You can also follow their journey on their website, Facebook, or by joining their mailing list.
Images courtesy of Growing Cities
Urban Farming no – Urban Gardening yes. Farming implies that it is the primary use of the property and that their is either 1) subsistence family farming, or 2) use as a revenue source which urban “farming” is neither, it’s supplemental at best.
I could envision large warehouse rooftop farms in urban areas that could feed, say a local farmers’ market with specialty locally grown foods, but on a porch, empty 1/10 acre lot or otherwise I think we’re talking garden. My grandfather used to have a great garden, but I wouldn’t call it a farm, and it was probably larger than most rooftops in urban areas.
This is a good point, and yes, ‘garden’ vs. ‘farm’ is a good distinction to make. However, when it comes to ‘urban agriculture’, this term has come to stand for a movement. Until the last five or ten years we had many separate ‘urban farming’ movements – there were backyard gardeners, community gardeners, beekeepers, market gardeners and more. What we’ve found is the term ‘urban farming’ is unifying – it’s a way that this movement can ‘flex it’s muscle’ giving all of us growing food in cities a collective voice. When you have a collective voice you are stronger. And stronger means healthier, happier, and more sustainable cities.That is why we use the term…some farmers we met along the way might disagree, but I think all would understand why we are starting to talk about it in this way.
I don’t know why someone would want to get into a semantics argument about a really cool movement but ..whatever. I suppose attempting define something maybe invites that argument? Regardless everyone who can do what they can to source their food as locally as possible is doing a great thing for their family, their community, and the environment. We all will likely need to be more resilient in the future and this is a great start that anyone can do at whatever level they are capable of given the space that they have. Personally I live on .15 acres in a downtown urban neighborhood. I have goats, chickens, bees as well as vegetable garden space, 11 different tree fruits, 4 kinds of berries, and the starts of medicinal herb garden space growing a dozen plus herbs that will help me in my herbalist endeavors. I think I call that urban farming. But I think that someone maintaining a community garden plot is an urban farmer too. It is a mindset that has little to do with traditional definitions and to each their own.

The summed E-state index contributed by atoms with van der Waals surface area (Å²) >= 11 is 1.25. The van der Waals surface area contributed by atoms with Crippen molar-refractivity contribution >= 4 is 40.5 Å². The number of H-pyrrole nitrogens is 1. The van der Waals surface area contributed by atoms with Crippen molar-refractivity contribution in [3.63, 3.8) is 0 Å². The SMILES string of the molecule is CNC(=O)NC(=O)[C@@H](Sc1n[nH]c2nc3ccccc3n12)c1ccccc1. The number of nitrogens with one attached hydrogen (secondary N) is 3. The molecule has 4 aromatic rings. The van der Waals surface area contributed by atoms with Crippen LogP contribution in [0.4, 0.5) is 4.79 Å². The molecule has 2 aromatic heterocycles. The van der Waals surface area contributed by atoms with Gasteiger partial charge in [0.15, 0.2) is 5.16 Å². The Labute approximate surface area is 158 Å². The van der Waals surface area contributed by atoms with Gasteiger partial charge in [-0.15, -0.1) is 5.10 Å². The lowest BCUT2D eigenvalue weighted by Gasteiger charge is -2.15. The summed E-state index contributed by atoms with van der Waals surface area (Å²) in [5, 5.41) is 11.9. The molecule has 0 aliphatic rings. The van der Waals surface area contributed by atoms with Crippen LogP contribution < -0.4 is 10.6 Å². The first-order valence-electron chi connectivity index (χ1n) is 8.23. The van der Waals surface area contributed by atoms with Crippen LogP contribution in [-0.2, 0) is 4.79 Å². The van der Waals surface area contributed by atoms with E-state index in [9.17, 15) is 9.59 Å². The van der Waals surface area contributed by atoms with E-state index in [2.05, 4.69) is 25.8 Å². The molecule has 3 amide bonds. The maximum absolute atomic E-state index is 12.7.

What is a farmer? It’s easy to grow food. It’s quite different to grow consistently, in significant volume, at commercial grade. Ironically what has gotten lost in our zeal to connect with the source of our food is that farming is an occupation. It requires talent, training, knowledge and business savvy. It is no different than any other highly-skilled profession.
The leap people are having difficulty making is that commercial farming has a place in cities. That is because there have not been any economically viable crop production models that were appropriately scaled for cities. But in the last few years new farmers in the US and Canada have been having success with SPIN-Farming, which is an organic-based, small plot farming system that outlines how to make money growing in backyards, front lawns, neighborhood lots and rooftops. An urban agriculture industry that can compete successfully with agribusiness can’t be built based on community gardens and social programs. It needs to be professionalized. The next important step in rebuilding local food systems is to convert some of the energy and enthusiasm surrounding urban farming into viable farm businesses. Real food needs real farmers.